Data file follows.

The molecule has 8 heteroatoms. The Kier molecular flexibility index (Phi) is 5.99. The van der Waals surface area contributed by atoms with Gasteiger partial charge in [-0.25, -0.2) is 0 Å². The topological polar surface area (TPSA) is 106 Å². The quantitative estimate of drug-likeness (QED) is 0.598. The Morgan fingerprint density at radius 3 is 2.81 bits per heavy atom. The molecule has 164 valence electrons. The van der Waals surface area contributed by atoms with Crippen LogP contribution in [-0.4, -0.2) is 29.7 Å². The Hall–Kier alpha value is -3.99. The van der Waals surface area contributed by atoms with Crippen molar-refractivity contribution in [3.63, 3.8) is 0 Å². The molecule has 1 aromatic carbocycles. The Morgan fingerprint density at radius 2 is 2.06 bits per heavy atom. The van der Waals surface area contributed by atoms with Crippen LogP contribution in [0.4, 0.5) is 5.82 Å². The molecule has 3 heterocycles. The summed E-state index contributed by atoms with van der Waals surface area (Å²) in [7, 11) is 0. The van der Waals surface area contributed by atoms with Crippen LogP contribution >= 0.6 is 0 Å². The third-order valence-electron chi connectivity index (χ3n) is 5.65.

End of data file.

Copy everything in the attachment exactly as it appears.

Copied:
The molecule has 8 heteroatoms. The Kier molecular flexibility index (Phi) is 5.99. The van der Waals surface area contributed by atoms with Gasteiger partial charge in [-0.25, -0.2) is 0 Å². The topological polar surface area (TPSA) is 106 Å². The quantitative estimate of drug-likeness (QED) is 0.598. The Morgan fingerprint density at radius 3 is 2.81 bits per heavy atom. The molecule has 164 valence electrons. The van der Waals surface area contributed by atoms with Crippen LogP contribution in [-0.4, -0.2) is 29.7 Å². The Hall–Kier alpha value is -3.99. The van der Waals surface area contributed by atoms with Crippen molar-refractivity contribution in [3.63, 3.8) is 0 Å². The molecule has 1 aromatic carbocycles. The Morgan fingerprint density at radius 2 is 2.06 bits per heavy atom. The van der Waals surface area contributed by atoms with Crippen LogP contribution in [0.4, 0.5) is 5.82 Å². The molecule has 3 heterocycles. The summed E-state index contributed by atoms with van der Waals surface area (Å²) in [7, 11) is 0. The van der Waals surface area contributed by atoms with Crippen LogP contribution >= 0.6 is 0 Å². The third-order valence-electron chi connectivity index (χ3n) is 5.65.